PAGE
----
Non SCA Events - Edinburgh
The 2016-2017 Asian Studies seminars programme at the University of Edinburgh starts on October 5. These are open and do not require advance booking
Wednesday October 5, 17:00-19:00, David Hume Tower, LG.09. University of Edinburgh
Paolo Santangelo (Emeritus Professor at Sapienza University of Rome)
Fragrance (xiang) and Its Cultural Meanings in Ming and Qing Literature
Abstract: Although olfaction is considered secondary among bodily senses, it has vital and important symbolic functions for human beings, especially within the cognitive, semiotic and ritual fields. This is why it has a profound impact on our mood, memory and emotions. From historical and anthropological perspectives, its constructive aspect is interesting for understanding some deep strata of a cultural and psychological life in certain social groups in a certain period. This talk will present some results of a textual analysis conducted mainly on literary works of Ming and Qing China. In particular, the polysemous term xiang 香 (fragrance) with compounds will be examined in connection with its main meanings of incense, perfume and beauty/love hints. Other short comments will be provided on other different kinds of odours.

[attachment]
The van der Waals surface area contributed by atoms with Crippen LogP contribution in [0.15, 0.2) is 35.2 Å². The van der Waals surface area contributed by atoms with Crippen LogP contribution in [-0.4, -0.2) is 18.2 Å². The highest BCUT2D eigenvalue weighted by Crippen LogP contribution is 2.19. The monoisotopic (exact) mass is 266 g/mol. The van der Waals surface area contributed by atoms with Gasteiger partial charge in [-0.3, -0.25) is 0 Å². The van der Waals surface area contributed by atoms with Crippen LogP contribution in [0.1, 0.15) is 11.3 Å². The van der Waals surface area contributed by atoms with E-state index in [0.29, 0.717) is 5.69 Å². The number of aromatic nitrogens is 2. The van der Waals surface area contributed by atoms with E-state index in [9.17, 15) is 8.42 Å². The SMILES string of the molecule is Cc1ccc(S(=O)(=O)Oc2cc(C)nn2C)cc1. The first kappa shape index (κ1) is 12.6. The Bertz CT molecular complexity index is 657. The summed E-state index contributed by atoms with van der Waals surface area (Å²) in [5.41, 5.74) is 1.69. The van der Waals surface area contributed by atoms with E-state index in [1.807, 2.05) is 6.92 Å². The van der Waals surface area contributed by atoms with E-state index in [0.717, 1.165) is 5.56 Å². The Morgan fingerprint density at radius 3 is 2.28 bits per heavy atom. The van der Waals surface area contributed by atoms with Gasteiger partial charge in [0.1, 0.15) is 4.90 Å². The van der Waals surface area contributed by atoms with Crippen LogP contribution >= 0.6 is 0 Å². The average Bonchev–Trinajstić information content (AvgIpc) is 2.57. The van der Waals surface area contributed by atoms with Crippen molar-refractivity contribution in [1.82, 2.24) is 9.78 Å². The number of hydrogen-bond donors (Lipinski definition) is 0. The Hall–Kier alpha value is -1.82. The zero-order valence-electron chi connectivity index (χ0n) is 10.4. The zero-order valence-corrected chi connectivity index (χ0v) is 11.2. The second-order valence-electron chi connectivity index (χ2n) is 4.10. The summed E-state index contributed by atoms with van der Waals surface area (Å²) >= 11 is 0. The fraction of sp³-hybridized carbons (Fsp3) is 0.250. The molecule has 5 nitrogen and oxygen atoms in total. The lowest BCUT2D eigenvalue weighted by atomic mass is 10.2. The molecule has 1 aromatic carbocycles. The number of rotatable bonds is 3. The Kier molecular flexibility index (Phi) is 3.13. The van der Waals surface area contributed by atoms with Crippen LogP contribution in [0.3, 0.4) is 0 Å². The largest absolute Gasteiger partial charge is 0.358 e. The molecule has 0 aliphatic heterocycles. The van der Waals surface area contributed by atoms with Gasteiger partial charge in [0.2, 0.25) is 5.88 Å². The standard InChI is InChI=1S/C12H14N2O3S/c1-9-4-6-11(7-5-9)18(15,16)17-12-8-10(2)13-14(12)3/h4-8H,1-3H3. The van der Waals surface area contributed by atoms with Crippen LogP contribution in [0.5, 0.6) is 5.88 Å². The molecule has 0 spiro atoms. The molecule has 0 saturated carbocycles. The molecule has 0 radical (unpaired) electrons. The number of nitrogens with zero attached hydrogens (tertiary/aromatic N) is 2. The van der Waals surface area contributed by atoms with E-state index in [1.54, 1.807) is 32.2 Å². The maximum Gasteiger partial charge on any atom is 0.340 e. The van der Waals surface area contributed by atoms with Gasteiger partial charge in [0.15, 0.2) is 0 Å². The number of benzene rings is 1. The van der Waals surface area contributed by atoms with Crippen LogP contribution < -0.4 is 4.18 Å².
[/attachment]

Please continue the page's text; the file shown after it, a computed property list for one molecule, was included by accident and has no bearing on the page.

Prof. Paolo Santangelo specializes in the social, intellectual and anthropological history of Ming-Qing China as well as private history and psychological trends. He also leads an international research project on the textual analysis of literary and non-literary sources in Chinese culture in order to collect and evaluate expressions concerning emotions and states of mind. He is the author of Sentimental Education in Chinese History. An Interdisciplinary Textual Research in Ming and Qing Sources (2003); Materials for an Anatomy of Personality in Late Imperial China (2010), among many others.
The seminar will be followed by a drinks reception. All welcome.
Wednesday October 12, 17:00-19:00, David Hume Tower, LG.11
John Yasuda, Assistant Professor at Indiana University
On Feeding the Masses: The Politics of Regulatory Failure in China